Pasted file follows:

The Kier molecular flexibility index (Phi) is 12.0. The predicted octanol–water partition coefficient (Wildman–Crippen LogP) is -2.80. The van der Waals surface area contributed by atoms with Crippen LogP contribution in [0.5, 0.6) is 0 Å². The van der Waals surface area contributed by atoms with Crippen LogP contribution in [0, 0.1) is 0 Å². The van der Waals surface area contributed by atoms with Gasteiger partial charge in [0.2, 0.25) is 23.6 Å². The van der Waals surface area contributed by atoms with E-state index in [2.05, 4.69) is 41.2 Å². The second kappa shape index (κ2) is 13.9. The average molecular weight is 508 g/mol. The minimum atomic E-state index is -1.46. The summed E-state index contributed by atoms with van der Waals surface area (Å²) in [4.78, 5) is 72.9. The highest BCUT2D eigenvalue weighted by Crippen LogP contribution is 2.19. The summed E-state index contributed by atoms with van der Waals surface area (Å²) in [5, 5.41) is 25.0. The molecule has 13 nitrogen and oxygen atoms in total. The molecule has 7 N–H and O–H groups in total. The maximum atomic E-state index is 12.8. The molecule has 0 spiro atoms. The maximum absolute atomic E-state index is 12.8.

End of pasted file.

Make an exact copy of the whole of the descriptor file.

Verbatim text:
The Kier molecular flexibility index (Phi) is 12.0. The predicted octanol–water partition coefficient (Wildman–Crippen LogP) is -2.80. The van der Waals surface area contributed by atoms with Crippen LogP contribution in [0.5, 0.6) is 0 Å². The van der Waals surface area contributed by atoms with Crippen LogP contribution in [0, 0.1) is 0 Å². The van der Waals surface area contributed by atoms with Gasteiger partial charge in [0.2, 0.25) is 23.6 Å². The van der Waals surface area contributed by atoms with E-state index in [2.05, 4.69) is 41.2 Å². The second kappa shape index (κ2) is 13.9. The average molecular weight is 508 g/mol. The minimum atomic E-state index is -1.46. The summed E-state index contributed by atoms with van der Waals surface area (Å²) in [4.78, 5) is 72.9. The highest BCUT2D eigenvalue weighted by Crippen LogP contribution is 2.19. The summed E-state index contributed by atoms with van der Waals surface area (Å²) in [5, 5.41) is 25.0. The molecule has 13 nitrogen and oxygen atoms in total. The molecule has 7 N–H and O–H groups in total. The maximum atomic E-state index is 12.8. The molecule has 0 spiro atoms. The maximum absolute atomic E-state index is 12.8.